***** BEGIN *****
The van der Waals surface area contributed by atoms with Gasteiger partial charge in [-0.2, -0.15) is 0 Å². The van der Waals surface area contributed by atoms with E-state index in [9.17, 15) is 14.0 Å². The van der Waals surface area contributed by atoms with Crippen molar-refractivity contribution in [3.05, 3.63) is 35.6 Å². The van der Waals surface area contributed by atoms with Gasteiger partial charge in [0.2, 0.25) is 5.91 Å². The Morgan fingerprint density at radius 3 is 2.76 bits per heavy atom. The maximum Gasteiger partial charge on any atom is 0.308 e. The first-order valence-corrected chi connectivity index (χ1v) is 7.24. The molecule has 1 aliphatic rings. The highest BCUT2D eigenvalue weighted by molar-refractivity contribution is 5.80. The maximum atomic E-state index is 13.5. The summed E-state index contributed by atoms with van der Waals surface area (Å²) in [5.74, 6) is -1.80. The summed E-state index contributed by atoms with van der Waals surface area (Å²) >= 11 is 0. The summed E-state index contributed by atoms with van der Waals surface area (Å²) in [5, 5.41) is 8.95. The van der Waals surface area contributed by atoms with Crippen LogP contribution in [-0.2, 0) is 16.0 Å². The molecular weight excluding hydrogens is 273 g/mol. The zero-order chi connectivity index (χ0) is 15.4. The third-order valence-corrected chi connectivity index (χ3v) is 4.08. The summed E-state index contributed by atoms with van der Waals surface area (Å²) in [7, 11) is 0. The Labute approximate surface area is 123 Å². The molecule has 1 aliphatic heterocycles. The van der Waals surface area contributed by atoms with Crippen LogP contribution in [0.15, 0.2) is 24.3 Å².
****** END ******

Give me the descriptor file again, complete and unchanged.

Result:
The van der Waals surface area contributed by atoms with Gasteiger partial charge in [-0.2, -0.15) is 0 Å². The van der Waals surface area contributed by atoms with E-state index in [9.17, 15) is 14.0 Å². The van der Waals surface area contributed by atoms with Crippen molar-refractivity contribution in [3.05, 3.63) is 35.6 Å². The van der Waals surface area contributed by atoms with Gasteiger partial charge in [0.2, 0.25) is 5.91 Å². The Morgan fingerprint density at radius 3 is 2.76 bits per heavy atom. The maximum Gasteiger partial charge on any atom is 0.308 e. The first-order valence-corrected chi connectivity index (χ1v) is 7.24. The molecule has 1 aliphatic rings. The highest BCUT2D eigenvalue weighted by molar-refractivity contribution is 5.80. The maximum atomic E-state index is 13.5. The summed E-state index contributed by atoms with van der Waals surface area (Å²) in [5.74, 6) is -1.80. The summed E-state index contributed by atoms with van der Waals surface area (Å²) >= 11 is 0. The summed E-state index contributed by atoms with van der Waals surface area (Å²) in [5, 5.41) is 8.95. The van der Waals surface area contributed by atoms with Crippen LogP contribution in [-0.2, 0) is 16.0 Å². The molecular weight excluding hydrogens is 273 g/mol. The zero-order chi connectivity index (χ0) is 15.4. The third-order valence-corrected chi connectivity index (χ3v) is 4.08. The summed E-state index contributed by atoms with van der Waals surface area (Å²) in [7, 11) is 0. The Labute approximate surface area is 123 Å². The molecule has 1 aliphatic heterocycles. The van der Waals surface area contributed by atoms with Crippen LogP contribution in [0.15, 0.2) is 24.3 Å².